This was published under the 2010 to 2015 Conservative and Liberal Democrat coalition government
Annual statistics on the use of animals in scientific research in Great Britain have been published today by the home office.
The ‘statistics of scientific procedures on living animals 2011’, compiled from returns provided by 100 per cent of project licence holders, shows just over 3.79 million scientific procedures were started in Great Britain in 2011, increasing 2 per cent (+68,100) since last year. Breeding of genetically modified animals and harmful mutants, mainly mice, remained stable accounting for 1.62 million of procedures. Further statistical highlights can be found below in the notes to editors.
The animals in science regulation unit (ASRU) have also published their annual report for 2011. The report provides a collective account of the activities of the home office regulation of animal testing.
Home office minister Lynne Featherstone said:
‘The report shows the important work being done in this country to regulate animal procedures and to ensure the UK’s high standards of animal protection are upheld.
‘While we recognise the need to use animals in order to help develop potentially life-saving drugs and treatments, we are also working to reduce the use of animals in research.
‘As part of this ongoing work, we will continue to promote measures that will ‘replace, reduce and refine’ the use of animals in scientific testing.’
The animals scientific procedures act 1986 regulates the use of animals in scientific experiments and ensures their use is limited to only where there is a clear potential benefit to either people, animals or the environment; and when there is no means of obtaining these benefits without animal use, or at a lesser animal welfare cost.
All scientists and researchers undertaking animal research in the UK are required to take into account the ‘3Rs’ (measures to replace, reduce, and refine animal use) when devising their programmes of research proposals. When work is licensed, all reasonable steps must be taken to minimise the numbers of animals used and any suffering likely to be caused.
Notes to editors
1. Excluding the breeding of genetically modified (GM) and harmful mutations (HM) animals, the total number of procedures increased in 2011 (an increase of +71,300 or +3%, from 2.10 million to 2.17 million).
2. There were increases in numbers of procedures for several species, for example cats (+26%), pigs (+37%), birds (+14%) and fish (+15%). There were falls for several species, for example rats (-11%), guinea pigs (-16%), dogs (-21%), and non human primates (-47% with new world monkeys -68% and old world monkeys -41%).
3. There was an increase (+2%) in the numbers of procedures for safety testing (toxicology) to 399,000, with a higher proportion carried out to meet more than one legislative/regulatory requirement (75% compared with 72% in 2010). Most toxicology procedures are carried out in the commercial sector where the number of procedures also rose (+1%).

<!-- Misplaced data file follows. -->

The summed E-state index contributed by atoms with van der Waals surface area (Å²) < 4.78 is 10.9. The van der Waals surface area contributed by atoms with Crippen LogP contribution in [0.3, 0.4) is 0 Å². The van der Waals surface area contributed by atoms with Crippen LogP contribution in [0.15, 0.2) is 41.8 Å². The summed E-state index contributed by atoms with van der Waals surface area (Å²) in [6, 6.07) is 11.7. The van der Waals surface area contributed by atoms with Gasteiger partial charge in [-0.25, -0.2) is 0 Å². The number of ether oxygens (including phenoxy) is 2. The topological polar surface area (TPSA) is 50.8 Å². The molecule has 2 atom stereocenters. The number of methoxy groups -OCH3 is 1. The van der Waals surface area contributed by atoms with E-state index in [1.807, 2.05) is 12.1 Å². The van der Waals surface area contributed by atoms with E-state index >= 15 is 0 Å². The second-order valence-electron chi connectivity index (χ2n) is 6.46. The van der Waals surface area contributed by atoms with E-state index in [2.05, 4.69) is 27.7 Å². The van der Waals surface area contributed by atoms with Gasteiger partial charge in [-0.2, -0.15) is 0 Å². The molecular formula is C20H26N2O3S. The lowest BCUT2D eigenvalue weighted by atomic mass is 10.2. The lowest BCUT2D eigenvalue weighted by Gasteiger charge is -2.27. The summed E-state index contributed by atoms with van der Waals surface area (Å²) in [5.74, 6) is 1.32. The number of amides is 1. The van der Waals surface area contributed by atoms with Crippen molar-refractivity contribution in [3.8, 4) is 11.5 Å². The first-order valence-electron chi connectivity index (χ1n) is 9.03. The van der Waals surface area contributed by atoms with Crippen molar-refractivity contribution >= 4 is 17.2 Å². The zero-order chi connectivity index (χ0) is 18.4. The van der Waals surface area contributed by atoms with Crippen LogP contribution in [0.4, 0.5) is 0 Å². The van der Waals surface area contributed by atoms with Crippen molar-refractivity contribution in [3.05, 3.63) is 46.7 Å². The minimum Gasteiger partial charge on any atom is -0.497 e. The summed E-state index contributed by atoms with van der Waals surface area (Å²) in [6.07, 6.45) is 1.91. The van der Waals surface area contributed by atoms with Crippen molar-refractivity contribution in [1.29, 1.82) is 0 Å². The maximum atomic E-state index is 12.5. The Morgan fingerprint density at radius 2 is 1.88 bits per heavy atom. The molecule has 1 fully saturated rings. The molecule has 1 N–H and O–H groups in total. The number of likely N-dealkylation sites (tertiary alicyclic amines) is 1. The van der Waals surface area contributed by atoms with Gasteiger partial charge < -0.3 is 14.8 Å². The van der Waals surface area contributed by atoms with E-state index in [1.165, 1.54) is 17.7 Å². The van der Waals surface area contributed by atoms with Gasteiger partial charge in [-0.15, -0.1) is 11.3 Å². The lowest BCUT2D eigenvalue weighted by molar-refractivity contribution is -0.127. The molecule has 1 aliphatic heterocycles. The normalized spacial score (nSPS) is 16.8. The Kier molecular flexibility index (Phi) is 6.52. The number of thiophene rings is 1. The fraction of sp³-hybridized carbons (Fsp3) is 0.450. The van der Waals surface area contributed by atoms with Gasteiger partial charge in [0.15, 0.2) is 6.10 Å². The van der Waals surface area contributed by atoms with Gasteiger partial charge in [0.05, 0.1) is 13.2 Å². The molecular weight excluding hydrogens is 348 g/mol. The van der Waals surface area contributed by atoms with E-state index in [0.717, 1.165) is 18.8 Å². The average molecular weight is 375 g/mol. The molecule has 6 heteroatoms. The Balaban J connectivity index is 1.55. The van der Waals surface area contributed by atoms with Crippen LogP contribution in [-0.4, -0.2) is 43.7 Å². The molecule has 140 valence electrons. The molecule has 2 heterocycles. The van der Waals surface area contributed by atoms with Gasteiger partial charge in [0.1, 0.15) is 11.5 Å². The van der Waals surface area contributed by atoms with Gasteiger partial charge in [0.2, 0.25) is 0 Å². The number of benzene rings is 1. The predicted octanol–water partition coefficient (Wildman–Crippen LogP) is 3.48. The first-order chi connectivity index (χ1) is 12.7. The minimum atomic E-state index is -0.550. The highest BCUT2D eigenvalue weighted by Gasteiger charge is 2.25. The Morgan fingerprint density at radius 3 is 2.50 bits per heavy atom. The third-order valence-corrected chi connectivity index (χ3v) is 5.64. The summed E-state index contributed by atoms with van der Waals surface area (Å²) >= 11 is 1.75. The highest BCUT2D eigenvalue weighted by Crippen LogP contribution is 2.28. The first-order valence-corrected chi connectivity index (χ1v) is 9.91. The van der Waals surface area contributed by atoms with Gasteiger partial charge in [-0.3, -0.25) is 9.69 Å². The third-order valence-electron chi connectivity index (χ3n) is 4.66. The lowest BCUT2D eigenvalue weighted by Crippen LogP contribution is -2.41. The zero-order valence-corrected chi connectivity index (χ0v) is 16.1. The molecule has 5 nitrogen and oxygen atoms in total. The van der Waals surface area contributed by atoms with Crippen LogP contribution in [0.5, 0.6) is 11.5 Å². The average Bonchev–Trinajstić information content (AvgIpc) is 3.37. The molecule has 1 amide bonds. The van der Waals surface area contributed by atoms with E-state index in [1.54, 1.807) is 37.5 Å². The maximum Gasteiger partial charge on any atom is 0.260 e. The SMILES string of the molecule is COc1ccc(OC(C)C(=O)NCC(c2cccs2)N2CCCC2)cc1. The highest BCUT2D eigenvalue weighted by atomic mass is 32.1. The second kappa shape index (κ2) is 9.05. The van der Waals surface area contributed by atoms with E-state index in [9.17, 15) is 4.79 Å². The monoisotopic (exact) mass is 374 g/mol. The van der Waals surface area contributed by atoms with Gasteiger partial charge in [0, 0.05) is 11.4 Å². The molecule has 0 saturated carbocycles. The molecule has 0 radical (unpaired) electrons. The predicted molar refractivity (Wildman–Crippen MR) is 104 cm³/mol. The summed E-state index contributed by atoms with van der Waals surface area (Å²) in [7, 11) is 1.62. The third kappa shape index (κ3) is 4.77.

4. The number of non-toxicology procedures increased 2 per cent to 3.39 million, reflecting the higher numbers of procedures carried out in universities (+7%), particularly fundamental research. The increase for non-toxicology included increases in physiology (+115,100), immunology (+62,000), parasitology (+22,000) whilst ecology (-30,300), anatomy (-27,000), biochemistry (-11,900) and cancer research (-10,200) fell.
5. There were 1.08 million more procedures than in 2000 (+40%) mostly accounted for by breeding to produce GM and HM animals (+918,000, of which mice +795,000). Excluding such breeding, the total number of procedures was slightly higher than in 2000 (+8% or +159,900).
6. Statistics of scientific procedures on living animals 2011 can be found at: http://www.homeoffice.gov.uk/publications/science-research-statistics/research-statistics/other-science-research/spanimals11/
7. The ASRU annual report can be found at: http://www.homeoffice.gov.uk/science-research/animal-research/
8. The ASRU operates the licensing system on behalf of the secretary of state and provides policy advice and support, whilst the statutory role of the ASRU Inspectorate is to advise on proposals for work under the animals scientific procedures act 1986 and to monitor compliance with authorities under that act.
9. The annual report also details work done on the European directive on the protection of animals used for scientific purposes. The directive aims to strengthen and harmonise the regulation of the use of animals used in scientific experiments across Europe. The UK must transpose EU directive 2010/63/EU by 10 November 2012 with national legislation being implemented from 1 January 2013. Read the written ministerial statement on the transposition of the EU directive.
10. For further enquiries please contact Hannah McCarthy on 020 7035 3535 or Hannah.email@example.com